Sept. 12, 2017 – – The FDA today issued a proposed rule that, if finalized, would extend the compliance dates for the agricultural water requirements by an additional two to four years (for produce other than sprouts).  The proposed extension will give the agency time to take another look at the water standards to ensure that they are feasible for farmers in all regions of the country, while protecting public health. The new agricultural water compliance date the FDA is proposing for the largest farms is January 26, 2022. Small farms and very small farms would have until January 26, 2023 and January 26, 2024, respectively. The proposed rule is open for public comment for 60 days.

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Building Relationships with Legislators 

Sept. 8, 2017 – – The California Almond Industry Political Action Committee (Almond  PAC) was created to make our voice heard through better government relations, legislative affairs  and regulatory engagement.

Almond PAC’s goals are to support our current friends and allies in the California legislature, identify promising candidates and develop new friends and allies that will be important to our industry. The Almond PAC is a very important tool the Almond Alliance uses to accomplish these goals.

Last week Almond Alliance President, Kelly Covello was in Sacramento and met with 20 legislators (listed below) to educate them about the almond industry and priority issues we are working on.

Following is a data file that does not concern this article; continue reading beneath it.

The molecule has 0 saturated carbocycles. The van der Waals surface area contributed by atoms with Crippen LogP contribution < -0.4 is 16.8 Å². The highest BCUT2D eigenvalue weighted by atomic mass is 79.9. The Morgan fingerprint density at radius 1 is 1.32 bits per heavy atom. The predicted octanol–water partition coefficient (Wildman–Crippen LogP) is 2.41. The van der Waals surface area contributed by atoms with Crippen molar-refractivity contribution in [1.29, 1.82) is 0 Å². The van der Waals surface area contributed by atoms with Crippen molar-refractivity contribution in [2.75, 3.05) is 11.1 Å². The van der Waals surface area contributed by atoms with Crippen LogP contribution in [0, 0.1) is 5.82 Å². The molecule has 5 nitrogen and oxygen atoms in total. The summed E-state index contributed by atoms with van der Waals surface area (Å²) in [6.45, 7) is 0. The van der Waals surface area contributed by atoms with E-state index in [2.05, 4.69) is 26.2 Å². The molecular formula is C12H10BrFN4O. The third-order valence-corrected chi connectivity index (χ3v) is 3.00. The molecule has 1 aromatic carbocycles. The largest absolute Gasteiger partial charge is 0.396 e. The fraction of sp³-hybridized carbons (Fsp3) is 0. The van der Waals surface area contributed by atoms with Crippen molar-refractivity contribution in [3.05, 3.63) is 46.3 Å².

Senators: Bill Dodd, Bob Hertzberg, Jerry Hill, Ricardo Lara, Anthony Portantino and Richard Roth.

Assemblymembers: Joaquin Arambula, Catharine Baker, Raul Bocanegra, Autumn Burke, Anna Caballero, Jim Cooper, Cecilia Aguiar Curry, Todd Gloria, Tim Grayson, Jim Frazier, Cristina Garcia, Monique Limon, Bill Quirk and Blanca Rubio.

From left, Asm. Cecilia Aguiar Curry, Asm. Ash Kalra, Kelly Covello, Asm. Blanca Rubio



Cap and Trade Funding Proposal Released

Sept. 8, 2017 – – Last week Gov. Brown released his proposed $1.4 billion Cap and Trade Expenditure Plan which includes over $250 million in funding to help the agricultural community meet many of the state’s air quality and climate change mandates. The plan recognizes it is important to keep the state’s food producers and value-added food processors thriving as they face regulations and costs unique to California. These incentives will allow growers and food processors to get grants, loans, rebates and other trade-up opportunities for agricultural harvesting equipment, heavy-duty trucks, ag pump engines, tractors and other ag equipment. There is specific funding for almond harvesters and large off road equipment as well as dairy digesters.